They aren’t going to win awards, but they do offer older children a chance to practice with a pair of real binoculars. They’re also water resistant.
Who they’re for: Stargazers and those who need a tripod.
These fog-proof and water-proof binoculars have a full field of view for catching moving targets or for sporting events. They use BaK-4 prisms and a no-slip, rubber grip for durability. The eye relief is a respectable14.8mm, which is enough for most people. The field of view is 362 feet at 1,000 yards. They’re tripod adaptable, fog proof, and waterproof. They satisfy a wide variety of uses and with excellent clarity, and they can be used for most hobbies. They’re a very manageable size but are a little bit heavier at almost a pound.
Who they’re for: Birdwatchers and hunter/trackers.
The Occer 12×25 has a smooth center focus knob plus right eye focus options. They’re intuitive to use but give you plenty of choices. The BaK-4 prisms are coated with a multilayer band that reduces color fringing and improves overall visibility. They’re lightweight and fit easily into a pack. Nonslip rubber armor improves grip and durability, but the body is ABS plastic, which feels a little cheap. They work well in low light. The field of view is 273 feet at 1000 yards, which is respectable for this magnification. They’re water and shock resistant as well as fog proof. We don’t recommend testing them to the limit, but they can withstand unexpected weather or drops.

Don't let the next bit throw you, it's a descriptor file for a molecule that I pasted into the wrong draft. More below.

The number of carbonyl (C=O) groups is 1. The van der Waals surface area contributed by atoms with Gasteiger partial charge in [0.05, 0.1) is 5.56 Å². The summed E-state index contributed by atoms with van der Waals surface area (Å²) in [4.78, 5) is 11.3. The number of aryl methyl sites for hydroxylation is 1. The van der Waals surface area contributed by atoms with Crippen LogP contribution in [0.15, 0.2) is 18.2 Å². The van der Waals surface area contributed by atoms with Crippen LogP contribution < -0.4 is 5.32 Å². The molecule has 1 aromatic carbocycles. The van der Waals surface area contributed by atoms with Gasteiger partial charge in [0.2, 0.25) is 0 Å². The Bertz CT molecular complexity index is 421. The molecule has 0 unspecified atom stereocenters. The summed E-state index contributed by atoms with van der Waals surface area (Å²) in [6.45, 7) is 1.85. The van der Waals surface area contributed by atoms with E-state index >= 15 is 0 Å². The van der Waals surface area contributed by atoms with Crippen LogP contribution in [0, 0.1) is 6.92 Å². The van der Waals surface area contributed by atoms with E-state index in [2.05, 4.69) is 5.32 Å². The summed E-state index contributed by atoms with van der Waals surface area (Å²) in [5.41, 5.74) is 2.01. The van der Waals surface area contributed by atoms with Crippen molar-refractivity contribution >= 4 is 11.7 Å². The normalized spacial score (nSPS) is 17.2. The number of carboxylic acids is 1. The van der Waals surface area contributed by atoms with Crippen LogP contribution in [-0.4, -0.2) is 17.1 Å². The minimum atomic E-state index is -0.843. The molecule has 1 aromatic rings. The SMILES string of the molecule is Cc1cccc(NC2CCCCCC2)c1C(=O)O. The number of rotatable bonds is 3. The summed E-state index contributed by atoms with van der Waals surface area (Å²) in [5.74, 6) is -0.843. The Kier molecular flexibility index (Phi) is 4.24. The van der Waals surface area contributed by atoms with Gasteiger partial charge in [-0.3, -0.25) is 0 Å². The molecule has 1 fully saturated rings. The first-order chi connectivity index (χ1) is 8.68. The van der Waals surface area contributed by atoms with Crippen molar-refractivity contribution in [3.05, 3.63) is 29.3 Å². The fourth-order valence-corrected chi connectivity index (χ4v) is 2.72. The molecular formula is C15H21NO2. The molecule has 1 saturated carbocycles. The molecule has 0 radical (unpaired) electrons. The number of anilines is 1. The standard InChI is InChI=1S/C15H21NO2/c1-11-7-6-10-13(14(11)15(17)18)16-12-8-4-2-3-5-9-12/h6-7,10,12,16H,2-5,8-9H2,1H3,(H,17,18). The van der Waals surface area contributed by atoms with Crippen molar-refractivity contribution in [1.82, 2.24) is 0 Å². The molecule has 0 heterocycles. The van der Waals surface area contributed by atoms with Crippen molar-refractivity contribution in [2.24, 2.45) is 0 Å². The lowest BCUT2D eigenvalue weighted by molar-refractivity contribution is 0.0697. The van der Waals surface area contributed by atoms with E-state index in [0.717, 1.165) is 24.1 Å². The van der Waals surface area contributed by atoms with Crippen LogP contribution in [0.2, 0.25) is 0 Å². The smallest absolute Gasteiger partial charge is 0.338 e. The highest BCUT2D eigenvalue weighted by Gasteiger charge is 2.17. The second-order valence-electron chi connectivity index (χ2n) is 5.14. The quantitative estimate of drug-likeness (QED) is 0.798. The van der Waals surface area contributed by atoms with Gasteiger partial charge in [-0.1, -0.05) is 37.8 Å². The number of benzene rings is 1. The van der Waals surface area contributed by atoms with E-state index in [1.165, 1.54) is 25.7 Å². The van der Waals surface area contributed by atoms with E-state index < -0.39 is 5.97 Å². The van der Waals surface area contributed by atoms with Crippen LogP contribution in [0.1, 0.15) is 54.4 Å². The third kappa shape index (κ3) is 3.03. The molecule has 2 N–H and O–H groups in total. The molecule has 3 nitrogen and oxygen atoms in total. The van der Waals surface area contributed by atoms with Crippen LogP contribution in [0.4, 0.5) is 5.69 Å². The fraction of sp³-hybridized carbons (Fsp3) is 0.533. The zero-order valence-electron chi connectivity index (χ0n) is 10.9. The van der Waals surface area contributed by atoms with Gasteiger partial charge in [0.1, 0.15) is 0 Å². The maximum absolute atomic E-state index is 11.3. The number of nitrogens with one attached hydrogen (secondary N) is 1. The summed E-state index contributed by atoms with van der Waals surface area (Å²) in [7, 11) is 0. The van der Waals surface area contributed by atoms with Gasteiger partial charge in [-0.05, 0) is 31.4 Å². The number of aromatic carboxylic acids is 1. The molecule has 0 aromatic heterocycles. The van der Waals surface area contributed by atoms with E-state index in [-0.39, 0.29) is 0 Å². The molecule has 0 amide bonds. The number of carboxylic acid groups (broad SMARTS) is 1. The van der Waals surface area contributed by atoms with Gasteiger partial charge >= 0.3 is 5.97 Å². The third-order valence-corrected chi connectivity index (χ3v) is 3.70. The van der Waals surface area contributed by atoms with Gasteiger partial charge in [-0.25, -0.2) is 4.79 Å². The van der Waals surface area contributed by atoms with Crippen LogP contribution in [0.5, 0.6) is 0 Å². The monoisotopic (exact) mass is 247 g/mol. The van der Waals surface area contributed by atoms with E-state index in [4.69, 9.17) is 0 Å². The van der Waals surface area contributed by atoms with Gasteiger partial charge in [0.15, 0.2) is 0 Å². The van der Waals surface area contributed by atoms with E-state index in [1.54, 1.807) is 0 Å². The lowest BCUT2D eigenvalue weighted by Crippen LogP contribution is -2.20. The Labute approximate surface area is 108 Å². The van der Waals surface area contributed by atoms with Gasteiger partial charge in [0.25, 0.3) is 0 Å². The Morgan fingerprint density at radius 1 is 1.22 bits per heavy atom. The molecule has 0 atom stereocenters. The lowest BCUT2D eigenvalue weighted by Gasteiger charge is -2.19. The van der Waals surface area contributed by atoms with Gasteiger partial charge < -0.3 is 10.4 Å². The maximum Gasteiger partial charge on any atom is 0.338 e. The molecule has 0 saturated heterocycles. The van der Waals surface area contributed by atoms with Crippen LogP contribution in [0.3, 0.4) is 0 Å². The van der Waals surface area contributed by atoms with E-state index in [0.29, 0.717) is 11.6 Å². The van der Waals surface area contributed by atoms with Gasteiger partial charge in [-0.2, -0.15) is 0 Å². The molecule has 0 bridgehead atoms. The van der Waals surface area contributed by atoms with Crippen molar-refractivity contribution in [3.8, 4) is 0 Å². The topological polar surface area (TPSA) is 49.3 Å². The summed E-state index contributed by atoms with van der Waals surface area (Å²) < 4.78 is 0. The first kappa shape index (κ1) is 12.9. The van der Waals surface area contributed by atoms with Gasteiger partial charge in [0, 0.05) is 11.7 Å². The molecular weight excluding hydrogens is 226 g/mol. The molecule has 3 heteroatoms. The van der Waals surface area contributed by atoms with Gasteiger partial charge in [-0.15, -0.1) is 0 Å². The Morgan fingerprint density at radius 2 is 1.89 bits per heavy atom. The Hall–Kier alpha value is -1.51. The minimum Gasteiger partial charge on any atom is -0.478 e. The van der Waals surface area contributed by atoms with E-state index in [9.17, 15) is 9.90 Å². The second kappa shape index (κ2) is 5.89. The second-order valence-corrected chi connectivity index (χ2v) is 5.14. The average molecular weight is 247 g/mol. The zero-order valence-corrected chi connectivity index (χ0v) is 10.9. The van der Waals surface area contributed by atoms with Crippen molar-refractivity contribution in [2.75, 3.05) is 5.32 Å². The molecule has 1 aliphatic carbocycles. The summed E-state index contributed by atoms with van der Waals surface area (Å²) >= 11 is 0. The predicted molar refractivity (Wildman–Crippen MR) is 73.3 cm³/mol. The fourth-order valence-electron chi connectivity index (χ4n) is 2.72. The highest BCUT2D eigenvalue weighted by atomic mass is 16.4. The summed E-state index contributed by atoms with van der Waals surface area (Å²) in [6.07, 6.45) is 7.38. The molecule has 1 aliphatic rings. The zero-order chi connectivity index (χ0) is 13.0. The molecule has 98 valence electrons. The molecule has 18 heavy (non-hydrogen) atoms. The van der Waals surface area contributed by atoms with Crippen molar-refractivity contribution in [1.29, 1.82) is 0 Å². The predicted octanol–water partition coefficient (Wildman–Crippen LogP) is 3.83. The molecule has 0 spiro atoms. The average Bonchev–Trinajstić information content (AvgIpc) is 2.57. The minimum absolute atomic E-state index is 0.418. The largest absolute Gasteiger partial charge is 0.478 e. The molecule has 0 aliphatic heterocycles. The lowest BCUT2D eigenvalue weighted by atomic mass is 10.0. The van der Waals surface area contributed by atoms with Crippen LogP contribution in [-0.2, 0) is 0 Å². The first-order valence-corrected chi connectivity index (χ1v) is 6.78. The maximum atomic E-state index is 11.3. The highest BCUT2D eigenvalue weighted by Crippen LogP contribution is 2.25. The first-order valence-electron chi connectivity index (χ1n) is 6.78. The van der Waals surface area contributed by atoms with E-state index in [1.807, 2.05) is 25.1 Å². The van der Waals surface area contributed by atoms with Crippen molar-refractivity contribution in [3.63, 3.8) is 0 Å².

Who they’re for: Casual outdoor hobbyists.
Our final pair uses BaK-4 roof prisms to achieve a sleek, ergonomic design. Fully multicoated lenses prevent stray light and color fringing while maintaining clarity up to the edges. Nitrogen filled for fog proofing, they’re also waterproof. They’re good in low light because of green and blue coatings. The shockproof body uses rubber armor for better grip and resistance. They have a good field of view at this magnification at just over 300 feet at 1,000 yards. The center focus wheel is intuitive for most users. The extra low dispersion glass ensures a crisp image even at full magnification and in lower light. They’re a bit heavier than we would like for compact binoculars, but if you can live with the extra weight, the Elltoe is both ergonomic and comfortable to hold.
Who they’re for: People with low light requirements.